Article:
The breakthrough was a mathematical model that could not only look at the bare signaling events, but could also consider context2, such as the type of mutations present in a cancer cell, the networks the mutant proteins are embedded in, the protein interactions they participate in, their modifications of proteins, their structure and their ability to bind drugs. We called this “Next Generation Dynamic Modelling”. Developing this model was a major joint effort between SBI and the groups of Bill Hlavacek and Richard Posner in the USA, and Edina Rosta in the UK. However, the name lived up to the claim. We were able to explain how resistance to RAF inhibitors occurs on a network level down to the molecular details of protein structure and thermodynamics of drug binding. This was no small feat, and although the model only looks at a small pathway, it was unprecedented in its depth and predictive power. We had a groundbreaking model that was experimentally verified.
Where do we go from here? Getting an exciting research finding into clinical application is not easy. It is slow, tedious, and fraught with regulations and approvals that make a researcher’s head spin and motivation sink. A mathematical model going to clinical trial was particularly unheard of. Time to call it a day and quit? Fortunately, our model’s potential solution for tackling mutant RAS driven cancers caught the eyes of a clinical team around Prof Dan Von Hoff and Dr Erkut Borazanci at the HonorHealth Research Institute of Scottsdale, Arizona, USA. They had lost a young, valued colleague, Dr Nate Nieto, to pancreatic cancer and were keen on trying a new approach to this deadly cancer. Pancreatic cancer is driven by KRAS gene mutations, which are currently not druggable. Our model, however, predicted that a certain combination of RAF inhibitors could block certain types of KRAS mutants. This is how the clinical trial was designed. It will recruit pancreatic cancer patients who have a certain type of KRAS mutation and treat them with a combination of RAF inhibitors which we found to synergistically inhibit signaling by this particular KRAS mutation. The clinical trial is entitled “Phase II Trial of Vemurafenib and Sorafenib in Pancreatic Cancer” (https://clinicaltrials.gov/ct2/show/NCT05068752 ), and has started recruiting patients.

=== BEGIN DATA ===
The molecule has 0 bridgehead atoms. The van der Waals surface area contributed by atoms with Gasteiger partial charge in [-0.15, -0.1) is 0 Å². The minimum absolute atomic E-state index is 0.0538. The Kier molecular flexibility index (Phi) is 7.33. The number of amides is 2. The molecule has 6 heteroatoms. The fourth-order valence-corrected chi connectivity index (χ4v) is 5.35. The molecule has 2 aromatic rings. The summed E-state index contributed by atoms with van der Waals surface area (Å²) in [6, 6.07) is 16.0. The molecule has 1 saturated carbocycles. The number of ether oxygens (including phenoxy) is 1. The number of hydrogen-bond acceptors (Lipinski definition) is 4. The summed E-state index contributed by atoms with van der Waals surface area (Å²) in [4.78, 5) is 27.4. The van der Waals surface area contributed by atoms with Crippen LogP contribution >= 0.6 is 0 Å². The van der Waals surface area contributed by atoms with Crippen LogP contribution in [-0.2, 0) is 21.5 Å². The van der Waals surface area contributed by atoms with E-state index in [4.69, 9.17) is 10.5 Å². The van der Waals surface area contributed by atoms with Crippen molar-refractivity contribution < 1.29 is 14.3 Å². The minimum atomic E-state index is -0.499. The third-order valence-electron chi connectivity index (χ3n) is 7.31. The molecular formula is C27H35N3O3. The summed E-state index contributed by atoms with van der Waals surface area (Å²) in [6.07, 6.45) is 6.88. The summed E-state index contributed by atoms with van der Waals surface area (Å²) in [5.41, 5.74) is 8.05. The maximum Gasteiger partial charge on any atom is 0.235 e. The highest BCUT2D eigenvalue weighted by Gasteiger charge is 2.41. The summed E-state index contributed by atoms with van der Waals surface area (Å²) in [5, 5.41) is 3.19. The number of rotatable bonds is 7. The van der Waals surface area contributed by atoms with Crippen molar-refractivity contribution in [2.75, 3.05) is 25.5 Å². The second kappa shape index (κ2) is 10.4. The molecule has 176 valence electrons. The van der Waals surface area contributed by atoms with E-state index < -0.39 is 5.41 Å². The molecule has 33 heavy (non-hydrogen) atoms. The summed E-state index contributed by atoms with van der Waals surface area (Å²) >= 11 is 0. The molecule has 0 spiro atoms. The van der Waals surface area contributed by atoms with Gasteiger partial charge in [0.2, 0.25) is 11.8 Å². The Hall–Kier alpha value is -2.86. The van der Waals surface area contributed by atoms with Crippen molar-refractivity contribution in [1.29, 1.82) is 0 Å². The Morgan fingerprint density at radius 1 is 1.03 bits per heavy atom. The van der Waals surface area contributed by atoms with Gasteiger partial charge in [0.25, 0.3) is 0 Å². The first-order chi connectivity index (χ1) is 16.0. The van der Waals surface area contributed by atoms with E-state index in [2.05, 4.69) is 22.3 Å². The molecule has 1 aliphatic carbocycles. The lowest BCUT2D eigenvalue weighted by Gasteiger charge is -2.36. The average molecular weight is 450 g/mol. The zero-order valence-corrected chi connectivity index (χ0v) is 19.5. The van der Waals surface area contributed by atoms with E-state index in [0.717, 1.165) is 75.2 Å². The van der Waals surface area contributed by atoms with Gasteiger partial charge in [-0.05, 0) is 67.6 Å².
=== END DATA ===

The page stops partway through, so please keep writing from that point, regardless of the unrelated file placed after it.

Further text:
To the best of our knowledge, this is the very first clinical trial based on a dynamic, mechanistic mathematical model. This is a groundbreaking change of paradigm in many ways. Most importantly, clinical trials are designed to test population responses. This trial selects patients based on expected personal treatment responses. In fact, we could make personal computational models, so-called Digital Twins, for each individual patient to select the best possible treatment. Current clinical trial protocols do not accommodate that. To change this, we need successful examples showing that personalized therapies can be better than the therapies based on population averages. The Nate Nieto trial may well be a first and all-important step to provide personalized therapies with the help of computer models.
1. Kholodenko, B. N., O. V. Demin, G. Moehren, and J. B. Hoek. Quantification of short term signaling by the epidermal growth factor receptor. J Biol Chem 274:30169-81, 1999.
2. Rukhlenko, O. S., F. Khorsand, A. Krstic, J. Rozanc, L. G. Alexopoulos, N. Rauch, K. E. Erickson, W. S. Hlavacek, R. G. Posner, S. Gómez-Coca, E. Rosta, C. Fitzgibbon, D. Matallanas, J. Rauch, W. Kolch, and B. N. Kholodenko. Dissecting RAF Inhibitor Resistance by Structure-based Modeling Reveals Ways to Overcome Oncogenic RAS Signaling. Cell Syst 7:161-179.e14, 2018.